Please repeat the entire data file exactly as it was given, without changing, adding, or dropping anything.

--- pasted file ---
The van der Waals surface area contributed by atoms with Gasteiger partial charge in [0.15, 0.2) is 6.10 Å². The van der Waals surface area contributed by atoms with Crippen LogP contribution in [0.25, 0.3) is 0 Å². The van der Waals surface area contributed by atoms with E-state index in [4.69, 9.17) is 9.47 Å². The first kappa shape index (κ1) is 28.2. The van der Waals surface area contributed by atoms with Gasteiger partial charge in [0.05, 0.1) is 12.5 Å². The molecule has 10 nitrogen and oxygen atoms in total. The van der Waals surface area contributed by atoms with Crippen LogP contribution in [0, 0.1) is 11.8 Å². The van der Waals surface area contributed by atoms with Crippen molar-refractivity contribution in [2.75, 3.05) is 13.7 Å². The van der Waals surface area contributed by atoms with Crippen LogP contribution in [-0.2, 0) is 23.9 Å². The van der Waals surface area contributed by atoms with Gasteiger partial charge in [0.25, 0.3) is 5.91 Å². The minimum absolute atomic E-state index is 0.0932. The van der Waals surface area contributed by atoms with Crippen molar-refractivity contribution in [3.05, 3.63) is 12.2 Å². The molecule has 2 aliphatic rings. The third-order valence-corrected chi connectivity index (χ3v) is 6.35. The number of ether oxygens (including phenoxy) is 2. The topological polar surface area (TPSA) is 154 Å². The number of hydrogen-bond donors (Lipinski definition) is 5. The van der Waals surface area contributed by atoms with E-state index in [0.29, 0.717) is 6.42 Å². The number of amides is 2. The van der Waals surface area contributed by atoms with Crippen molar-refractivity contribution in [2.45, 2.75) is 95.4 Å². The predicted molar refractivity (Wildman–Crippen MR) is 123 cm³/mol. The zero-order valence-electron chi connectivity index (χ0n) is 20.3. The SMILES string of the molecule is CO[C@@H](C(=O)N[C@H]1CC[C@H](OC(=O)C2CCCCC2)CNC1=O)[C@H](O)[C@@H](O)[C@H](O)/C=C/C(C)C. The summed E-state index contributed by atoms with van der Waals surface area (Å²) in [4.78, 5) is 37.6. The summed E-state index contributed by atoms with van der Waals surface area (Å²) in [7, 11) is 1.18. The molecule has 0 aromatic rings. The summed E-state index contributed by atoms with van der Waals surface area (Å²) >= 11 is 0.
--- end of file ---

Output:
The van der Waals surface area contributed by atoms with Gasteiger partial charge in [0.15, 0.2) is 6.10 Å². The van der Waals surface area contributed by atoms with Crippen LogP contribution in [0.25, 0.3) is 0 Å². The van der Waals surface area contributed by atoms with E-state index in [4.69, 9.17) is 9.47 Å². The first kappa shape index (κ1) is 28.2. The van der Waals surface area contributed by atoms with Gasteiger partial charge in [0.05, 0.1) is 12.5 Å². The molecule has 10 nitrogen and oxygen atoms in total. The van der Waals surface area contributed by atoms with Crippen LogP contribution in [0, 0.1) is 11.8 Å². The van der Waals surface area contributed by atoms with Crippen molar-refractivity contribution in [2.75, 3.05) is 13.7 Å². The van der Waals surface area contributed by atoms with Crippen LogP contribution in [-0.2, 0) is 23.9 Å². The van der Waals surface area contributed by atoms with Gasteiger partial charge in [0.25, 0.3) is 5.91 Å². The minimum absolute atomic E-state index is 0.0932. The van der Waals surface area contributed by atoms with Crippen molar-refractivity contribution in [3.05, 3.63) is 12.2 Å². The molecule has 2 aliphatic rings. The third-order valence-corrected chi connectivity index (χ3v) is 6.35. The number of ether oxygens (including phenoxy) is 2. The topological polar surface area (TPSA) is 154 Å². The number of hydrogen-bond donors (Lipinski definition) is 5. The van der Waals surface area contributed by atoms with E-state index in [0.29, 0.717) is 6.42 Å². The number of amides is 2. The van der Waals surface area contributed by atoms with Crippen molar-refractivity contribution in [2.45, 2.75) is 95.4 Å². The predicted molar refractivity (Wildman–Crippen MR) is 123 cm³/mol. The zero-order valence-electron chi connectivity index (χ0n) is 20.3. The SMILES string of the molecule is CO[C@@H](C(=O)N[C@H]1CC[C@H](OC(=O)C2CCCCC2)CNC1=O)[C@H](O)[C@@H](O)[C@H](O)/C=C/C(C)C. The summed E-state index contributed by atoms with van der Waals surface area (Å²) in [4.78, 5) is 37.6. The summed E-state index contributed by atoms with van der Waals surface area (Å²) in [7, 11) is 1.18. The molecule has 0 aromatic rings. The summed E-state index contributed by atoms with van der Waals surface area (Å²) >= 11 is 0.